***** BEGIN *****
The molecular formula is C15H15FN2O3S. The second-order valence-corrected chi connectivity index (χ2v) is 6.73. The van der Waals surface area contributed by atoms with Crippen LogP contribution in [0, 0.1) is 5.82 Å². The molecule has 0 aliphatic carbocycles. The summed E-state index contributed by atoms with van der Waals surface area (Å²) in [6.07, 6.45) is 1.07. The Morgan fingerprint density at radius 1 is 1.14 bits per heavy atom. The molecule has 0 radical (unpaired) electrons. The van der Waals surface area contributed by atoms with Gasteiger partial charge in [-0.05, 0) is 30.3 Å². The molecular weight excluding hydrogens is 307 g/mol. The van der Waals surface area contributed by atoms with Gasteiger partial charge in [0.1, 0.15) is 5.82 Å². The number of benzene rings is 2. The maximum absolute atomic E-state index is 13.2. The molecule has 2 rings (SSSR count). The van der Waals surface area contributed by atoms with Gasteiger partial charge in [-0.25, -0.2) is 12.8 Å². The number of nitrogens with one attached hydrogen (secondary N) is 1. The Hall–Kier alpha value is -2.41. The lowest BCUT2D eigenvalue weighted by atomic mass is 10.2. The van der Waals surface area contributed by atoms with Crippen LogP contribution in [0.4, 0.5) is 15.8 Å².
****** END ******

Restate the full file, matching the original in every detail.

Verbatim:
The molecular formula is C15H15FN2O3S. The second-order valence-corrected chi connectivity index (χ2v) is 6.73. The van der Waals surface area contributed by atoms with Crippen LogP contribution in [0, 0.1) is 5.82 Å². The molecule has 0 aliphatic carbocycles. The summed E-state index contributed by atoms with van der Waals surface area (Å²) in [6.07, 6.45) is 1.07. The Morgan fingerprint density at radius 1 is 1.14 bits per heavy atom. The molecule has 0 radical (unpaired) electrons. The van der Waals surface area contributed by atoms with Gasteiger partial charge in [-0.05, 0) is 30.3 Å². The molecular weight excluding hydrogens is 307 g/mol. The van der Waals surface area contributed by atoms with Gasteiger partial charge in [0.1, 0.15) is 5.82 Å². The number of benzene rings is 2. The maximum absolute atomic E-state index is 13.2. The molecule has 2 rings (SSSR count). The van der Waals surface area contributed by atoms with Gasteiger partial charge in [-0.25, -0.2) is 12.8 Å². The number of nitrogens with one attached hydrogen (secondary N) is 1. The Hall–Kier alpha value is -2.41. The lowest BCUT2D eigenvalue weighted by atomic mass is 10.2. The van der Waals surface area contributed by atoms with Crippen LogP contribution in [0.4, 0.5) is 15.8 Å².